Dragon Dictate 2.0 is from Nuance, maker of Dragon NaturallySpeaking software, and reviews indicate it's the best choice for Mac users. Nuance acquired MacSpeech Dictate in 2010. Tests say it's as accurate as Dragon NaturallySpeaking (about 98 percent in expert tests) and critics love the powerful command-creation macros, shortcuts that let you complete several actions at once. The "Golden Rule" of never mixing typed and verbal commands frustrates critics across the board, who report the software gets "lost" after manual corrections. Concerns are also noted about the vocabulary editor forgetting trained corrections, as well as Dictate's lightweight navigational command options out of the box. Many consumers call the program buggy and sluggish before sharing technical-support horror stories.
Nate Anderson delivers the most comprehensive report in a review on ArsTechnica.com, putting the software through accuracy testing and trying out the features. David Pogue, a long-time voice recognition user, shares his notes about the software on his New York Times blog. SpeakeasySolutions.com compares Dragon Dictate to Dragon NaturallySpeaking, and Wired's Brad Moon discusses the software from a beginner's point of view. About 50 Amazon.com contributors weigh in on the current version.
Dragon Dictate's accuracy and deep dictionary impresses Ars Technica reviewer Nate Anderson, as does the software's macro-editing tools. However, he has big problems with the errors Dictate generates when mixing manual and verbal commands, and while he calls Dictate the best option for Mac users, he says people who have a Windows PC as well would be better served by Dragon NaturallySpeaking.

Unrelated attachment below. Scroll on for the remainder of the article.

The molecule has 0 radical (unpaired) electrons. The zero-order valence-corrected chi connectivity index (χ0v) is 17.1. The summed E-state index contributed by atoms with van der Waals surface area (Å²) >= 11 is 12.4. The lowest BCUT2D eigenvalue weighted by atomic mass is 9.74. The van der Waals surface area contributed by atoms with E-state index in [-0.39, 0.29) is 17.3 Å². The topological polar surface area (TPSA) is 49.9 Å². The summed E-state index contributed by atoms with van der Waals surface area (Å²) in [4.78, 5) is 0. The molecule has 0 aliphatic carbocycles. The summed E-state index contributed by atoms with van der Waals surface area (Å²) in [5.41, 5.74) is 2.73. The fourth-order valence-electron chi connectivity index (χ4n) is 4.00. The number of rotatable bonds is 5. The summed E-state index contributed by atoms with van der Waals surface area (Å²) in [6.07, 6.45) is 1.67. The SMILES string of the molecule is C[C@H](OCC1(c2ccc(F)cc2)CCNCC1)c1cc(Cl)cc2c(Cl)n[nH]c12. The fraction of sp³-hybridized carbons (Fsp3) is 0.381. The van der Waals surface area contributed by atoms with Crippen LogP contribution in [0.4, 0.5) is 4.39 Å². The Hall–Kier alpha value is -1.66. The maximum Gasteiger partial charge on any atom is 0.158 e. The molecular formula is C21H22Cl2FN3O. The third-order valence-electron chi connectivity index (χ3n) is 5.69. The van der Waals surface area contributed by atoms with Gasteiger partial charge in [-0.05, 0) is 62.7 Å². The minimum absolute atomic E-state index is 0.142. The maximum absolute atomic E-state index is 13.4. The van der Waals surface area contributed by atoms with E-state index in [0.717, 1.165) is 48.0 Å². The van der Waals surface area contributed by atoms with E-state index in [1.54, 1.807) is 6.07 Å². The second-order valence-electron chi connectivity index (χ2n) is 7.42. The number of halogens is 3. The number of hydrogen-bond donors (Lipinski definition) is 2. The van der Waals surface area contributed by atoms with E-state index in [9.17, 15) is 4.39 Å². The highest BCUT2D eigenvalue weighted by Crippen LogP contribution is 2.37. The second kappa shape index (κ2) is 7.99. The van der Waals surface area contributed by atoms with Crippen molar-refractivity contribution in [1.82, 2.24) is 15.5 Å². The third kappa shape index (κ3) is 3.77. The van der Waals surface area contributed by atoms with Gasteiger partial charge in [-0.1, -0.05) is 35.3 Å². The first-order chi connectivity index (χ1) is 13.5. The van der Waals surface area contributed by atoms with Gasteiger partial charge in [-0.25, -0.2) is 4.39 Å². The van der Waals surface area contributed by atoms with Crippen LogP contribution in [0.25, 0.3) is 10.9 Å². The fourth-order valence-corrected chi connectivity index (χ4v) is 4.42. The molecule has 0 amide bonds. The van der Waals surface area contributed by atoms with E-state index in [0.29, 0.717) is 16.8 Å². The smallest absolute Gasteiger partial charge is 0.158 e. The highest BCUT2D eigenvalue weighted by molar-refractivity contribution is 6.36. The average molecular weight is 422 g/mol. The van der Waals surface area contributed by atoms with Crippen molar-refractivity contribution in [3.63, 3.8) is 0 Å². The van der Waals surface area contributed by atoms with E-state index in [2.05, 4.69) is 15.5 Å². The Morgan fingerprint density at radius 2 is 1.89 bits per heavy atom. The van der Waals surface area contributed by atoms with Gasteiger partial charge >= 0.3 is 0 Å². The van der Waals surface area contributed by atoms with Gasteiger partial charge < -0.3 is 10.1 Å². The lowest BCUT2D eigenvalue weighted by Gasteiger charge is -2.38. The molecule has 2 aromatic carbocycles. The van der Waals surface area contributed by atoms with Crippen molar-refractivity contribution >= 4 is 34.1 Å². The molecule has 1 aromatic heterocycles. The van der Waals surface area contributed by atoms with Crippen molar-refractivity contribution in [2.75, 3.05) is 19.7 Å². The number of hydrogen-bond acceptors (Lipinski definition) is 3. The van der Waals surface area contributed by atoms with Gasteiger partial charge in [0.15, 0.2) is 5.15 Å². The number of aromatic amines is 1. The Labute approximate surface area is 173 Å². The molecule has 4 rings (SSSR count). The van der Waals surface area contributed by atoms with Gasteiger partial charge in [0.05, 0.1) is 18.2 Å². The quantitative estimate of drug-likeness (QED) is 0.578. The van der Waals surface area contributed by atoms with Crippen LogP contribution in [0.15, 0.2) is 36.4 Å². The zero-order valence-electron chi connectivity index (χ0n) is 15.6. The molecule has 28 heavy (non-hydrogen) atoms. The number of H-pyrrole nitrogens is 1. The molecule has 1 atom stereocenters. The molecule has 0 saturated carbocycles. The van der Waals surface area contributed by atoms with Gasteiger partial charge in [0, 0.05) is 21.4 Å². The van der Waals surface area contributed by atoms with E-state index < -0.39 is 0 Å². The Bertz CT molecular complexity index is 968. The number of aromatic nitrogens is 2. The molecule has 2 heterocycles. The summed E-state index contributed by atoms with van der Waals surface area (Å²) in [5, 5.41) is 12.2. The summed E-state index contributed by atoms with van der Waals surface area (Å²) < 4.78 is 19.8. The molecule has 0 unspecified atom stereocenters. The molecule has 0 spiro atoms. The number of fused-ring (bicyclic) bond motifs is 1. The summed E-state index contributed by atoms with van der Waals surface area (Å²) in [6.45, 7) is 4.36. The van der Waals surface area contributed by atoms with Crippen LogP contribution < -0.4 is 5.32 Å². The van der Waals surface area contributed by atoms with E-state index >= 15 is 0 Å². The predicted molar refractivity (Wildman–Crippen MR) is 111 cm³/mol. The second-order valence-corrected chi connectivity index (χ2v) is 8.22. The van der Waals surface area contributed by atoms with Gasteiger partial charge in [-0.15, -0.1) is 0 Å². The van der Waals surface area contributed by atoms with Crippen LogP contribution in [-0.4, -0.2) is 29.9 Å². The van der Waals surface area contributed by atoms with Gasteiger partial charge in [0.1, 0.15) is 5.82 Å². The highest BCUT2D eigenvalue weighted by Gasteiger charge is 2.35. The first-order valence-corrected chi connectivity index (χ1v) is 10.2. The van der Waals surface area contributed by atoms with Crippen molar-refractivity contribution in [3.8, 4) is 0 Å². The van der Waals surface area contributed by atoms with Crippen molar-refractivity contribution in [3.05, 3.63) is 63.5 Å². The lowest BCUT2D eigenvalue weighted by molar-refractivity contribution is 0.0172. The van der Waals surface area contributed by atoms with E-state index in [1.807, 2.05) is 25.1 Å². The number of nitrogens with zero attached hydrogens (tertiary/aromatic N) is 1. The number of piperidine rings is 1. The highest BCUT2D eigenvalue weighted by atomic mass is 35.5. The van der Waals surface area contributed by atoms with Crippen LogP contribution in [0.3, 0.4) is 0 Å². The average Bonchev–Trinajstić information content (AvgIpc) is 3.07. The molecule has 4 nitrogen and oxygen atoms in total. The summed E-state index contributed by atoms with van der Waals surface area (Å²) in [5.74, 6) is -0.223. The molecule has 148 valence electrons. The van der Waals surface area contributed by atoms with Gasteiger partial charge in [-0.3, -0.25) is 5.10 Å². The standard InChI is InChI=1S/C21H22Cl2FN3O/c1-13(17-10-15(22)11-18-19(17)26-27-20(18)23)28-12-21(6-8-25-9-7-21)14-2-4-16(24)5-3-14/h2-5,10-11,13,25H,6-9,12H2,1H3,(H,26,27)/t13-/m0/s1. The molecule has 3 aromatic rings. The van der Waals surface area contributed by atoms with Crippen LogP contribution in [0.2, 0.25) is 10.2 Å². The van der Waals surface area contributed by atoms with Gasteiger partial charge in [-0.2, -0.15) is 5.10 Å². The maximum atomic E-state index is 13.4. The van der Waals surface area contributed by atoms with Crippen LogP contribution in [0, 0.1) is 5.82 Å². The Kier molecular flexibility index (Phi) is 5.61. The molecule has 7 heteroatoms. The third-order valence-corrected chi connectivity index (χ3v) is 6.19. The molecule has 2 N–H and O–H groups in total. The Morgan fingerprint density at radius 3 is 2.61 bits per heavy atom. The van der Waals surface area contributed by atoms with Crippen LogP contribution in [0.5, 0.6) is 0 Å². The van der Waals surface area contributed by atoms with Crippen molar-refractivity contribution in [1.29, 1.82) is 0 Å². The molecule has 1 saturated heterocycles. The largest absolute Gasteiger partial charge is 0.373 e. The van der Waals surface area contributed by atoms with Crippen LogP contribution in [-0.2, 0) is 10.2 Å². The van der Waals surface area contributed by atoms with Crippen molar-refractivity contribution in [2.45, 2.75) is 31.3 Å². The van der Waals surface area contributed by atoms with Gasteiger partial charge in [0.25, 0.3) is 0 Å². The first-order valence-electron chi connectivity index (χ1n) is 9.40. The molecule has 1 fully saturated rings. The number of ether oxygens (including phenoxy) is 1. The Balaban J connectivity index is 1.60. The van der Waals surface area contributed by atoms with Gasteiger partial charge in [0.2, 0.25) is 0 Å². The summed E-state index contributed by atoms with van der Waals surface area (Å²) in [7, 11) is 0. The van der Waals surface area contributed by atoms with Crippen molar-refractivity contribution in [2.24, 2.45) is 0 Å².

Review: Dragon Dictate 2.0 for Mac: The Ars Review, Nate Anderson, Dec. 2010
2. The New York Times
David Pogue sprinkles small tidbits of comparative information throughout this excellent look at the Dragon Dictate software for the Mac. Pogue runs the software through the wringer and finds that Dictate's accuracy and speed is comparable to NaturallySpeaking's results on Windows computers. Pogue recommends the program to Mac users, with the caveat that small glitches and an inability to mix typed and verbal commands – the "Golden Rule" of Dictate – leaves it slightly inferior to NaturallySpeaking.
Review: Finally, Professional Dictation Software for the Mac, David Pogue, Sept. 2010
Speakeasy Solution editors spend little time talking about Dragon Dictate's good points, instead focusing on the aspects they think that make Dictate a lesser program than NaturallySpeaking. Of particular note are Dictate's inferior vocabulary editor and the "Golden Rule" that prohibits users from mixing typed and verbal commands. He concludes that users of Dragon NaturallySpeaking could find themselves irritated by Dragon Dictate.
Review: Dragon (NaturallySpeaking Professional, Legal, Medical) for PC vs Dragon Dictate (MacSpeech Medical, Legal) for Mac, Speakeasy Solution Blog Editors, April 2011
Brad Moon is new to dictation software as of this review - and offers a beginner's perspective. As such, he spends more time describing the installation than actually testing the product. He finds the software accurate, but has a few complaints about usability.
Review: Review: Dragon Dictate 2.0 For Mac, Brad Moon, February 2011
About 50 user reviewers give Dragon Dictate an overall rating of just 3 out of 5 stars. While a significant number of users rate the software highly, the number of 1- or 2-star reviews slightly outnumber the 4- or 5-star reviews. The software's accuracy is generally held in high regard, but the "Golden Rule," sluggish response times and poor customer support have turned off many customers.
Review: Dragon Dictate, Contributors to Amazon.com